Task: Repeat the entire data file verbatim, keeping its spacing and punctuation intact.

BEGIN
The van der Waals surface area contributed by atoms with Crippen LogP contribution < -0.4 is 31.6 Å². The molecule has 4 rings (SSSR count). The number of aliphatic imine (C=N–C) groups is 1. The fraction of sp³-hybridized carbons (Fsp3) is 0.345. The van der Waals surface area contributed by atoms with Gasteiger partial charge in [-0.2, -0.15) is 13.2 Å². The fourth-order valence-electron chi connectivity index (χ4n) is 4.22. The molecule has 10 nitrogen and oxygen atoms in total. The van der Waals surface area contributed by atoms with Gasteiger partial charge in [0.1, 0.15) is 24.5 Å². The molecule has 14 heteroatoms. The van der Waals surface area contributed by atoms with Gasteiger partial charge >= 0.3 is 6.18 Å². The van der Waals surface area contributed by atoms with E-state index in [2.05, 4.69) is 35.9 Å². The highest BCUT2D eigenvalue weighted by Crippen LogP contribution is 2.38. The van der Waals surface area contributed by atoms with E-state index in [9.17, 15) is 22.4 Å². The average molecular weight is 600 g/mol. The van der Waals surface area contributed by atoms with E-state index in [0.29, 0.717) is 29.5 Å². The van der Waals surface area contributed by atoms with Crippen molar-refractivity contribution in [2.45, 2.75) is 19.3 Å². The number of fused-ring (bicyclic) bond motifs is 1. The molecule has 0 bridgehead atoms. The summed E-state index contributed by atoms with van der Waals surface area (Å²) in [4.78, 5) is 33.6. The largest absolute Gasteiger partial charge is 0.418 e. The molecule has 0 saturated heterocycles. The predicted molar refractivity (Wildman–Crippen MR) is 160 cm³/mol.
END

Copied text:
The van der Waals surface area contributed by atoms with Crippen LogP contribution < -0.4 is 31.6 Å². The molecule has 4 rings (SSSR count). The number of aliphatic imine (C=N–C) groups is 1. The fraction of sp³-hybridized carbons (Fsp3) is 0.345. The van der Waals surface area contributed by atoms with Gasteiger partial charge in [-0.2, -0.15) is 13.2 Å². The fourth-order valence-electron chi connectivity index (χ4n) is 4.22. The molecule has 10 nitrogen and oxygen atoms in total. The van der Waals surface area contributed by atoms with Gasteiger partial charge in [0.1, 0.15) is 24.5 Å². The molecule has 14 heteroatoms. The van der Waals surface area contributed by atoms with Gasteiger partial charge >= 0.3 is 6.18 Å². The van der Waals surface area contributed by atoms with E-state index in [2.05, 4.69) is 35.9 Å². The highest BCUT2D eigenvalue weighted by Crippen LogP contribution is 2.38. The van der Waals surface area contributed by atoms with E-state index in [9.17, 15) is 22.4 Å². The average molecular weight is 600 g/mol. The van der Waals surface area contributed by atoms with E-state index in [0.29, 0.717) is 29.5 Å². The van der Waals surface area contributed by atoms with Crippen molar-refractivity contribution in [2.45, 2.75) is 19.3 Å². The number of fused-ring (bicyclic) bond motifs is 1. The molecule has 0 bridgehead atoms. The summed E-state index contributed by atoms with van der Waals surface area (Å²) in [4.78, 5) is 33.6. The largest absolute Gasteiger partial charge is 0.418 e. The molecule has 0 saturated heterocycles. The predicted molar refractivity (Wildman–Crippen MR) is 160 cm³/mol.